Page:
Us developers are an opinionated bunch. We share our opinions wide and loud through blog posts, tweets, talks at meetups, in meetings. The tenacity with which we hold these opinions seems to have an inverse correlation with their impact, and nowhere is this strange dichotomy more present than in stylistic choices. Should we use tabs or spaces for whitespace? Should we use semicolons or not? Single quotes or double quotes?
Collectively, these stylistic choices are known as bikeshedding. Thousands of words have been written about how we should be painting our bikesheds. We have many tools to help us paint the bikeshed. But, truth be told, I don’t care much about what color the bikeshed is. What I do care about is my code editor’s linting extension putting a red squiggly line under a function declaration because there’s a space between the name of the function and its parameter list.
Linters are incredible code quality tools. They enforce best patterns and can help catch bugs well before our code makes it to a browser. But they are ill-equipped to handle issues of style. Attempting to use an undefined variable is a bug, and your linter should point this out to you. Using single quotes instead of double quotes, on the other hand, will not impact your code’s logic or ability to run. As such, your linter should not care about this issue. At the very least it should not interrupt your work to tell you about it.
Formatters are a different kind of tool altogether. They care only about enforcing a consistent style and rarely (if ever) give real-time feedback. Instead, they wait until your work is at a safe stopping point to run: when you save a file, when you commit, or when you explicitly tell the formatter to run. Because of this, they are much less likely to introduce friction into your workflow.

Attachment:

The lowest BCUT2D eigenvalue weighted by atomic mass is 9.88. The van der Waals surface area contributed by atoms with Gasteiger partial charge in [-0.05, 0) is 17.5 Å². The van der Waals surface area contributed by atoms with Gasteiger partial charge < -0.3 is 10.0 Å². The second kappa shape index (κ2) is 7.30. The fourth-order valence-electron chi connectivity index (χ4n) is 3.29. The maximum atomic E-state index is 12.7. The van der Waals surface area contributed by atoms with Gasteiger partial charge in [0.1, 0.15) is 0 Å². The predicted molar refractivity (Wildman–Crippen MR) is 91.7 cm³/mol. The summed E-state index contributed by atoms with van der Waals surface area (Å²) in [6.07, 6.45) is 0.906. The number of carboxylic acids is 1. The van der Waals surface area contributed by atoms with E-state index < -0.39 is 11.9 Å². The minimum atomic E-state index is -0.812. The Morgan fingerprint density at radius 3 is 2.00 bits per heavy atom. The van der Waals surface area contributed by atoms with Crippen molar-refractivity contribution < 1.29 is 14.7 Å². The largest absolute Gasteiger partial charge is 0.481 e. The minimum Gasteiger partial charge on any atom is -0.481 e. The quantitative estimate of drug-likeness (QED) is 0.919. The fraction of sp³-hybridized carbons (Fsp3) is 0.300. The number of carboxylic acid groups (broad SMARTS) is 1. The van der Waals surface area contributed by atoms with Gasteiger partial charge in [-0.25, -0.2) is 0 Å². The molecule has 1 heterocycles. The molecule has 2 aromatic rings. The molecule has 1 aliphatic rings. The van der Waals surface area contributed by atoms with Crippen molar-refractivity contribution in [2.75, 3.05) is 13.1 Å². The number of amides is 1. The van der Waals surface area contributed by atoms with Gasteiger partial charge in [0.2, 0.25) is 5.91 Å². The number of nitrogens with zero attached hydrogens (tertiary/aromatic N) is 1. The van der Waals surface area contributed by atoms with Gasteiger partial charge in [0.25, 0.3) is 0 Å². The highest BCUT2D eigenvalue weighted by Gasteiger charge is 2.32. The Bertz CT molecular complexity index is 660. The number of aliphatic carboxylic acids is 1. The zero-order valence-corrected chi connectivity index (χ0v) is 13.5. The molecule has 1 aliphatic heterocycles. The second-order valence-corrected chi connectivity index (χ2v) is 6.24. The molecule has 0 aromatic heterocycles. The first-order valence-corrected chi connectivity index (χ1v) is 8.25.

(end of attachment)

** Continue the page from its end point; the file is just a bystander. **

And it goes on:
eslint-config-prettier. The aptly-named ESLint config turns off any rules that conflict with Prettier, giving it full dominion over all issues of style. Using it allows us to keep the code quality benefits of our linter, only without those pesky bikeshedding errors.
The workflow friction does not stop with squiggly lines, of course. If your setup relies on you to remember to run a linter or formatter (or test suite) against your code, you will forget to do so. Probably not every time, maybe even not most of the time, but definitely some of the time. This is especially true when working in a shared codebase: we can’t be sure all members of our team have the same linting & formatting extensions installed, that those extenstions are configured the same way, or be sure our teammates will remember to run those tools manually. Instead, I find it better to set these tools up to run with Git hooks.
Git hooks allow us to run arbitrary commands when performing a Git function; they allow us to run scripts before or after committing or pushing or pulling. While possible to set these hooks up manually, tools like husky make setting them up much easier. I also often use a tool called lint-staged to lint & format only those files staged for commit. This makes the process much faster, and ensures that no extraneous files are included in a commit.